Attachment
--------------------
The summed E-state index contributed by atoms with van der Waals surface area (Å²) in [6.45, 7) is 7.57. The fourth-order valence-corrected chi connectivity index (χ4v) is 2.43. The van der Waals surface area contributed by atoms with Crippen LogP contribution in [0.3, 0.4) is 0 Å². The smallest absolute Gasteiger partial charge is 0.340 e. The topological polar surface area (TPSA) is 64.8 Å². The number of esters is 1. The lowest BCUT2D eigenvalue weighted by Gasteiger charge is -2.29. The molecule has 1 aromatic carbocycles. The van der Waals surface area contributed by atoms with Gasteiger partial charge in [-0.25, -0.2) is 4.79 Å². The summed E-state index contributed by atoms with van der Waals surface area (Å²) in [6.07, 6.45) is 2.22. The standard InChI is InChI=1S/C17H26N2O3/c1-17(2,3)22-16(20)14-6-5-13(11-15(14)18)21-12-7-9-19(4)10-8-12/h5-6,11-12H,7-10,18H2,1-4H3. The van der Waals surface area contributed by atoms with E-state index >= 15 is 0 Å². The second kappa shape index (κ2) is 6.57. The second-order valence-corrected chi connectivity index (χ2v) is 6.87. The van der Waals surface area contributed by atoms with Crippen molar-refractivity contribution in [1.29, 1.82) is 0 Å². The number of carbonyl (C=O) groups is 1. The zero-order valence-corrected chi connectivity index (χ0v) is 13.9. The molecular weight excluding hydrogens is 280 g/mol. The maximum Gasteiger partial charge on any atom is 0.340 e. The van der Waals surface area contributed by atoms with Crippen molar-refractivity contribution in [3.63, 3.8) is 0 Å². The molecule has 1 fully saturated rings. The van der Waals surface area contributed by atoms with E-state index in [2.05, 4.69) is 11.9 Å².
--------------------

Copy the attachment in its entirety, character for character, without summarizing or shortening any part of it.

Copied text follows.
The summed E-state index contributed by atoms with van der Waals surface area (Å²) in [6.45, 7) is 7.57. The fourth-order valence-corrected chi connectivity index (χ4v) is 2.43. The van der Waals surface area contributed by atoms with Crippen LogP contribution in [0.3, 0.4) is 0 Å². The smallest absolute Gasteiger partial charge is 0.340 e. The topological polar surface area (TPSA) is 64.8 Å². The number of esters is 1. The lowest BCUT2D eigenvalue weighted by Gasteiger charge is -2.29. The molecule has 1 aromatic carbocycles. The van der Waals surface area contributed by atoms with Gasteiger partial charge in [-0.25, -0.2) is 4.79 Å². The summed E-state index contributed by atoms with van der Waals surface area (Å²) in [6.07, 6.45) is 2.22. The standard InChI is InChI=1S/C17H26N2O3/c1-17(2,3)22-16(20)14-6-5-13(11-15(14)18)21-12-7-9-19(4)10-8-12/h5-6,11-12H,7-10,18H2,1-4H3. The van der Waals surface area contributed by atoms with E-state index >= 15 is 0 Å². The second kappa shape index (κ2) is 6.57. The second-order valence-corrected chi connectivity index (χ2v) is 6.87. The van der Waals surface area contributed by atoms with Crippen molar-refractivity contribution in [1.29, 1.82) is 0 Å². The number of carbonyl (C=O) groups is 1. The zero-order valence-corrected chi connectivity index (χ0v) is 13.9. The molecular weight excluding hydrogens is 280 g/mol. The maximum Gasteiger partial charge on any atom is 0.340 e. The van der Waals surface area contributed by atoms with Crippen molar-refractivity contribution in [3.63, 3.8) is 0 Å². The molecule has 1 fully saturated rings. The van der Waals surface area contributed by atoms with E-state index in [2.05, 4.69) is 11.9 Å².